A week after confirming that the Mars Phoenix Lander had discovered ice in the Martial soil, NASA scientists announced that it may have uncovered something else—perchlorate, a type of organic salt that had never been found on Mars before.
At a press conference on Tuesday, researchers said the find raises a number of questions about Martian geochemistry, particularly about the flow of water on the planet. But they said its discovery will likely have little bearing on the key question of whether or not Mars might be able to host life [New Scientist].
Some had worried that the presence of perchlorate would preclude the possibility of life on Mars because these chemicals are hazardous to humans and many other animals. But they aren’t dangerous to all life; in fact, certain organisms depend on them—in Chile’s Atacama Desert, some microbes use oxygen from naturally occurring perchlorate for energy [Science News].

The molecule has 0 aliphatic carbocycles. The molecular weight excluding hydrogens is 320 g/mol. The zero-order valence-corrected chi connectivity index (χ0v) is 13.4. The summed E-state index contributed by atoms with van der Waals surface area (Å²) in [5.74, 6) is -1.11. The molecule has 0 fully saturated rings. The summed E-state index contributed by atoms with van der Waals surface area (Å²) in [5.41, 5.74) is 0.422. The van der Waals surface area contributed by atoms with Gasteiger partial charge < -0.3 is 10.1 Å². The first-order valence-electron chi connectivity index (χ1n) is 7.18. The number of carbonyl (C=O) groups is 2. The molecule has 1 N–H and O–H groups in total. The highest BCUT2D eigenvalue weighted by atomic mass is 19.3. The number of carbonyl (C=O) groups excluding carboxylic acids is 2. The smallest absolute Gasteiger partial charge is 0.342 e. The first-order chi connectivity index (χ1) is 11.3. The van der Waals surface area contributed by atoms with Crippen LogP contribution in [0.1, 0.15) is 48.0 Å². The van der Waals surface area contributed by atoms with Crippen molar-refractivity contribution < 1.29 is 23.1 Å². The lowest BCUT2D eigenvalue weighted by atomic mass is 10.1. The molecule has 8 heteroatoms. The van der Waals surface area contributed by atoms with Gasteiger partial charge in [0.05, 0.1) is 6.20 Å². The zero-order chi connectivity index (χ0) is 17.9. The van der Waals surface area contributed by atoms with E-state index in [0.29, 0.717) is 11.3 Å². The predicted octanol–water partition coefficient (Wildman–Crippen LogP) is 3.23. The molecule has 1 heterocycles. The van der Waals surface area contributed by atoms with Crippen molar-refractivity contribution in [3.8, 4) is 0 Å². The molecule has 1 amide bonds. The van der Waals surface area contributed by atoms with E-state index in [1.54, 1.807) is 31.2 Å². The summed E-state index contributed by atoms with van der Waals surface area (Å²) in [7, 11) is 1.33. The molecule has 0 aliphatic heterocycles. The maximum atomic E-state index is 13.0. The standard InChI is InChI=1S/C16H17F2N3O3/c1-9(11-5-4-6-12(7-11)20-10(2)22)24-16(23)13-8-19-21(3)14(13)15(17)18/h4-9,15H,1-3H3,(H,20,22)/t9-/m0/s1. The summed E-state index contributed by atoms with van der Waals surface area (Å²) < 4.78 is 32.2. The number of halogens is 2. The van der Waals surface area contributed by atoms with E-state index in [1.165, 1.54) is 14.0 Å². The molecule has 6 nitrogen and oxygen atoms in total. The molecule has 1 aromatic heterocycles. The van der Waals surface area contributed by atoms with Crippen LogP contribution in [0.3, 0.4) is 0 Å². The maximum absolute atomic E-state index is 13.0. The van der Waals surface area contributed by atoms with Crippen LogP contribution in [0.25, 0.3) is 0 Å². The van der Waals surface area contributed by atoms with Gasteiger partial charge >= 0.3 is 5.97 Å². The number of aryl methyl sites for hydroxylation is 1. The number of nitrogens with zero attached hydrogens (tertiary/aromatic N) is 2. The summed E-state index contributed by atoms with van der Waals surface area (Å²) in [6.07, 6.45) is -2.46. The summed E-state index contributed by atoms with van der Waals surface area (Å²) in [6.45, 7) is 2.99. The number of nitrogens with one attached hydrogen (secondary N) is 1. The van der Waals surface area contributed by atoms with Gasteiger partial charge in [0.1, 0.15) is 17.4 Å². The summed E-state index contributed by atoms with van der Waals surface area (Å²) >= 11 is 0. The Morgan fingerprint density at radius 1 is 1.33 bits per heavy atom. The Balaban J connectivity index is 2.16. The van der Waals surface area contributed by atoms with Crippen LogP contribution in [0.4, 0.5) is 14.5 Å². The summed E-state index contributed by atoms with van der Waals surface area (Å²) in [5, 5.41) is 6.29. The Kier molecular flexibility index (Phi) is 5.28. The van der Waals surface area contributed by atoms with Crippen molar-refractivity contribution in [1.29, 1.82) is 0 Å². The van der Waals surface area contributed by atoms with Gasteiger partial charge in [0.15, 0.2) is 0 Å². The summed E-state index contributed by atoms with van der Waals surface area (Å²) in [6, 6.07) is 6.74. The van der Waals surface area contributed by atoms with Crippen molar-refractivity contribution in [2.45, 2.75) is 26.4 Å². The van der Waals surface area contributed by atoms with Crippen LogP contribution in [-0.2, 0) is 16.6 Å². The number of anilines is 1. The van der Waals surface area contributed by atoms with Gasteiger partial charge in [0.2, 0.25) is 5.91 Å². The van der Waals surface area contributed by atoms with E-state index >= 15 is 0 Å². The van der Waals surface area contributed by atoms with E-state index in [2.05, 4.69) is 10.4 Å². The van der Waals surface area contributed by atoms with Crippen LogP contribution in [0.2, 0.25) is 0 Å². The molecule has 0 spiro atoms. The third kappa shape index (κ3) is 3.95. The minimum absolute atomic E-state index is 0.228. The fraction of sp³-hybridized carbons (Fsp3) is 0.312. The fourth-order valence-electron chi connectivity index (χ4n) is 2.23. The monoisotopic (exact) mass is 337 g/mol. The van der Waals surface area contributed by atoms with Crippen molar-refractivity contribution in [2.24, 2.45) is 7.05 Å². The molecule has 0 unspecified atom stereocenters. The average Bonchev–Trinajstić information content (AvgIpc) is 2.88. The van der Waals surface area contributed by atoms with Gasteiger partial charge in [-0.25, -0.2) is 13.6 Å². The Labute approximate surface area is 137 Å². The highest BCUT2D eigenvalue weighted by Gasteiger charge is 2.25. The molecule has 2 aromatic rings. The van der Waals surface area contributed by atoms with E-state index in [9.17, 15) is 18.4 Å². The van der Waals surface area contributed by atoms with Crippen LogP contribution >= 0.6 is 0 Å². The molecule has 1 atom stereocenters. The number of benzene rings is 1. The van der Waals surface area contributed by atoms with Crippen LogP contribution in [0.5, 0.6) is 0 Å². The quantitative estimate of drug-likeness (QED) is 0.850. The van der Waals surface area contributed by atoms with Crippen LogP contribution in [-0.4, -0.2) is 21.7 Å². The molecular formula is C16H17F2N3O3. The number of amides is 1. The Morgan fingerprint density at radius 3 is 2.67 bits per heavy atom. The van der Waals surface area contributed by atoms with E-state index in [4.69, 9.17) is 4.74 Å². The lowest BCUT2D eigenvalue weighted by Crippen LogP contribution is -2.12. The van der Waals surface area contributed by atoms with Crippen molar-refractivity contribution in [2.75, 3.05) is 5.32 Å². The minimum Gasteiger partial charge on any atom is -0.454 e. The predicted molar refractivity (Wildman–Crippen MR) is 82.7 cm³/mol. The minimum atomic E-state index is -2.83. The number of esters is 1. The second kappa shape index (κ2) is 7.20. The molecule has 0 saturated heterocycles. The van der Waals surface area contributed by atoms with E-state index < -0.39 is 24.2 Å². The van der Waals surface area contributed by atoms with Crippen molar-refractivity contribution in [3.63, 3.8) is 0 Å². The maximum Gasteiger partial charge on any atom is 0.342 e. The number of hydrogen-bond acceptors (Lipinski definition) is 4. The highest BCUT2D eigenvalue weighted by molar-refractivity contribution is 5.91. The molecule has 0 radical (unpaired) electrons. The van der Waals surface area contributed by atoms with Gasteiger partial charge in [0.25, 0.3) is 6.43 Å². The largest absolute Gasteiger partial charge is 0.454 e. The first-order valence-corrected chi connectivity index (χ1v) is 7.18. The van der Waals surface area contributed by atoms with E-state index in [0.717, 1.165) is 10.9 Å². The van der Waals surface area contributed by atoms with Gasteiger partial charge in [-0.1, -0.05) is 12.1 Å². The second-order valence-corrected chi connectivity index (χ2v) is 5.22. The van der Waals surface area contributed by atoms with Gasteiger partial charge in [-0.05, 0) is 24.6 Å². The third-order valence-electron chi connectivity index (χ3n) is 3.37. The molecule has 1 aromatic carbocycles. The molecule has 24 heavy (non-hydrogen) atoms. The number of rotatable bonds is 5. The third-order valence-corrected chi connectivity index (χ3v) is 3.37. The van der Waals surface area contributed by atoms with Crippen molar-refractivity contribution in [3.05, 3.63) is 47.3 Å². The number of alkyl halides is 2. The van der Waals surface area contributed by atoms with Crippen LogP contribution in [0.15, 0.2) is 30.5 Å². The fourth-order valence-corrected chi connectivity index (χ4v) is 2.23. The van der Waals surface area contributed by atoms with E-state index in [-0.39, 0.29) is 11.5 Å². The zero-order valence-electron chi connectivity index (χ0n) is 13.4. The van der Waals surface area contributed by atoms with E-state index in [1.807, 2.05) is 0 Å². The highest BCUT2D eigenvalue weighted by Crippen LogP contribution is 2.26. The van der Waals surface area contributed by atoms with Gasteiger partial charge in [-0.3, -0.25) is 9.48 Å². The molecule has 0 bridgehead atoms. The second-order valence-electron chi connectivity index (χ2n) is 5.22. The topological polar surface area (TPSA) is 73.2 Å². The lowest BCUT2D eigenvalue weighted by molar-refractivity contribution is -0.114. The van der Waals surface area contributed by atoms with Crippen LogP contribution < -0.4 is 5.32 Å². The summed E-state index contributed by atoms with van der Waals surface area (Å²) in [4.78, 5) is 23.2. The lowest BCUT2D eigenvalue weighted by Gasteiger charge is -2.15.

Though NASA scientists still have doubts about the finding—their analysis isn’t finished, and they haven’t ruled out that the perchlorate came from the Phoenix’s rocket boosters—they held the press conference in response to swirling online rumors that the Phoenix Lander had found something big, and scientists had briefed the White House. Soon speculation was running rampant on the Web, which prompted “an unusual step and a break with scientific tradition,” as Phoenix principal investigator Peter Smith of the University of Arizona, Tucson, put it on today’s press teleconference [Science].
And though perchlorate on Mars wouldn’t rule out the possibility of life, some scientists still see it as a bad sign. “Perchlorate is not a particularly nice thing to find in the soil,” said astrobiologist Kenneth Nealson of the University of Southern California. “No one hunting for life would be happy to see it in any sort of abundance. Although some microbes on Earth thrive on perchlorate, “it is not a molecule of choice for most life.” [AP].
Image: NASA/JPL-Caltech/University of Arizona/Texas A&M)
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